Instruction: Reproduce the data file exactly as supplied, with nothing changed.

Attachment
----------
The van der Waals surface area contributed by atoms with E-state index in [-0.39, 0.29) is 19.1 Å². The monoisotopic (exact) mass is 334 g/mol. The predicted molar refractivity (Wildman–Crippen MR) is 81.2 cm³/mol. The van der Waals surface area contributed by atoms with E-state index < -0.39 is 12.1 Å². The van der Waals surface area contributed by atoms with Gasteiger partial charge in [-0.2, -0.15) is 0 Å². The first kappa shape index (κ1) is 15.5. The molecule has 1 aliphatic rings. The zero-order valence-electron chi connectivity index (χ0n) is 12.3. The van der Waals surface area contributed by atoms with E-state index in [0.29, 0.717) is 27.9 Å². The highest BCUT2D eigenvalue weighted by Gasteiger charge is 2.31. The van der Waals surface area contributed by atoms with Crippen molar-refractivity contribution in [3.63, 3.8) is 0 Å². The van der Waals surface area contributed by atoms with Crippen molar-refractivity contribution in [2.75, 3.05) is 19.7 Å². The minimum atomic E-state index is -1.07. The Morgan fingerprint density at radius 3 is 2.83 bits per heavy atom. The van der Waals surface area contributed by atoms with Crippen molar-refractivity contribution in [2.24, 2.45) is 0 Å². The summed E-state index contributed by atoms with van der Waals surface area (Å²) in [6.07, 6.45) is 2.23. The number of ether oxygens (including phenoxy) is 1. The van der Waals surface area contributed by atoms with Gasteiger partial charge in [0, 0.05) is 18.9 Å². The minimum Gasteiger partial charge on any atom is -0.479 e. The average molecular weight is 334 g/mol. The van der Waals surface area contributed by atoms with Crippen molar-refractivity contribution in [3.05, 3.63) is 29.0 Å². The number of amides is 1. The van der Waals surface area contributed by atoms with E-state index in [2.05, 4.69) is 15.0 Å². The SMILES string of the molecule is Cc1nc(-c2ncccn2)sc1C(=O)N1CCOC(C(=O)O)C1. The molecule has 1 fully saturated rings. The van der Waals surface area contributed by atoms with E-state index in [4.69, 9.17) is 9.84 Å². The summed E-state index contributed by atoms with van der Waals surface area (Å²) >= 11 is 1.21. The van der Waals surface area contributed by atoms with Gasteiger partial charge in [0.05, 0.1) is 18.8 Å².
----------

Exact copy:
The van der Waals surface area contributed by atoms with E-state index in [-0.39, 0.29) is 19.1 Å². The monoisotopic (exact) mass is 334 g/mol. The predicted molar refractivity (Wildman–Crippen MR) is 81.2 cm³/mol. The van der Waals surface area contributed by atoms with E-state index < -0.39 is 12.1 Å². The van der Waals surface area contributed by atoms with Gasteiger partial charge in [-0.2, -0.15) is 0 Å². The first kappa shape index (κ1) is 15.5. The molecule has 1 aliphatic rings. The zero-order valence-electron chi connectivity index (χ0n) is 12.3. The van der Waals surface area contributed by atoms with E-state index in [0.29, 0.717) is 27.9 Å². The highest BCUT2D eigenvalue weighted by Gasteiger charge is 2.31. The van der Waals surface area contributed by atoms with Crippen molar-refractivity contribution in [3.63, 3.8) is 0 Å². The van der Waals surface area contributed by atoms with Crippen molar-refractivity contribution in [2.75, 3.05) is 19.7 Å². The minimum atomic E-state index is -1.07. The Morgan fingerprint density at radius 3 is 2.83 bits per heavy atom. The van der Waals surface area contributed by atoms with Crippen molar-refractivity contribution in [2.24, 2.45) is 0 Å². The summed E-state index contributed by atoms with van der Waals surface area (Å²) in [6.07, 6.45) is 2.23. The number of ether oxygens (including phenoxy) is 1. The van der Waals surface area contributed by atoms with Gasteiger partial charge in [0, 0.05) is 18.9 Å². The minimum Gasteiger partial charge on any atom is -0.479 e. The average molecular weight is 334 g/mol. The van der Waals surface area contributed by atoms with Crippen molar-refractivity contribution in [3.05, 3.63) is 29.0 Å². The number of amides is 1. The van der Waals surface area contributed by atoms with E-state index in [2.05, 4.69) is 15.0 Å². The SMILES string of the molecule is Cc1nc(-c2ncccn2)sc1C(=O)N1CCOC(C(=O)O)C1. The molecule has 1 fully saturated rings. The van der Waals surface area contributed by atoms with E-state index in [4.69, 9.17) is 9.84 Å². The summed E-state index contributed by atoms with van der Waals surface area (Å²) >= 11 is 1.21. The van der Waals surface area contributed by atoms with Gasteiger partial charge in [0.05, 0.1) is 18.8 Å².